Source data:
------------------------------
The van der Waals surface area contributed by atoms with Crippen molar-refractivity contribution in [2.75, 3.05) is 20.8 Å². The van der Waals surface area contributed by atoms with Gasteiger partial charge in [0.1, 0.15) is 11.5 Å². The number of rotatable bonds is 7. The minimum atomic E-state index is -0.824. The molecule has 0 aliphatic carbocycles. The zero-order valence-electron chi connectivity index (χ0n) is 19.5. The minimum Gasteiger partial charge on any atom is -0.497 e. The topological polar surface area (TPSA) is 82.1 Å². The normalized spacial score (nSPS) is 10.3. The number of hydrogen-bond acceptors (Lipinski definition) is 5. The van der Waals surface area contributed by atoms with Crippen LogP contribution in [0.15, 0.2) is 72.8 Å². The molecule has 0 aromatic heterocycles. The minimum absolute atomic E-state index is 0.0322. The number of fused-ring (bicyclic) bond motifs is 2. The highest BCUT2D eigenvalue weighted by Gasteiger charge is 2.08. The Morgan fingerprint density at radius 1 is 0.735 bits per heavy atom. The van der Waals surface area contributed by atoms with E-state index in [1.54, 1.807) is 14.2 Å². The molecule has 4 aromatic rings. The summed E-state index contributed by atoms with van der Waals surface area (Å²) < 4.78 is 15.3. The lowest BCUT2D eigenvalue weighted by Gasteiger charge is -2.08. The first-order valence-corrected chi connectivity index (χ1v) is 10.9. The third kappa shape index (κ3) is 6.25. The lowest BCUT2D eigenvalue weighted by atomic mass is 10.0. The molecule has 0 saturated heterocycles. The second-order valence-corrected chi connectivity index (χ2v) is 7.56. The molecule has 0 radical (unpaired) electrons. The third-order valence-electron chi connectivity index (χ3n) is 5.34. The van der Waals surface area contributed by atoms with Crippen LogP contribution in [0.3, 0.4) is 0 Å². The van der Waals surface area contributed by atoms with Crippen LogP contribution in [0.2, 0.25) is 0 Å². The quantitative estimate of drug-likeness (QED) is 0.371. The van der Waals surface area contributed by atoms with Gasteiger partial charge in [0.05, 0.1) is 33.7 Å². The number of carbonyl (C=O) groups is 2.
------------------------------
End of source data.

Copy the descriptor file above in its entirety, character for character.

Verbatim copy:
The van der Waals surface area contributed by atoms with Crippen molar-refractivity contribution in [2.75, 3.05) is 20.8 Å². The van der Waals surface area contributed by atoms with Gasteiger partial charge in [0.1, 0.15) is 11.5 Å². The number of rotatable bonds is 7. The minimum atomic E-state index is -0.824. The molecule has 0 aliphatic carbocycles. The zero-order valence-electron chi connectivity index (χ0n) is 19.5. The minimum Gasteiger partial charge on any atom is -0.497 e. The topological polar surface area (TPSA) is 82.1 Å². The normalized spacial score (nSPS) is 10.3. The number of hydrogen-bond acceptors (Lipinski definition) is 5. The van der Waals surface area contributed by atoms with Crippen LogP contribution in [0.15, 0.2) is 72.8 Å². The molecule has 0 aromatic heterocycles. The minimum absolute atomic E-state index is 0.0322. The number of fused-ring (bicyclic) bond motifs is 2. The highest BCUT2D eigenvalue weighted by Gasteiger charge is 2.08. The Morgan fingerprint density at radius 1 is 0.735 bits per heavy atom. The van der Waals surface area contributed by atoms with E-state index in [1.54, 1.807) is 14.2 Å². The molecule has 4 aromatic rings. The summed E-state index contributed by atoms with van der Waals surface area (Å²) < 4.78 is 15.3. The lowest BCUT2D eigenvalue weighted by Gasteiger charge is -2.08. The first-order valence-corrected chi connectivity index (χ1v) is 10.9. The third kappa shape index (κ3) is 6.25. The lowest BCUT2D eigenvalue weighted by atomic mass is 10.0. The molecule has 0 saturated heterocycles. The second-order valence-corrected chi connectivity index (χ2v) is 7.56. The molecule has 0 radical (unpaired) electrons. The third-order valence-electron chi connectivity index (χ3n) is 5.34. The van der Waals surface area contributed by atoms with Crippen LogP contribution in [0.3, 0.4) is 0 Å². The van der Waals surface area contributed by atoms with Crippen LogP contribution in [0.2, 0.25) is 0 Å². The quantitative estimate of drug-likeness (QED) is 0.371. The van der Waals surface area contributed by atoms with Gasteiger partial charge in [0.05, 0.1) is 33.7 Å². The number of carbonyl (C=O) groups is 2.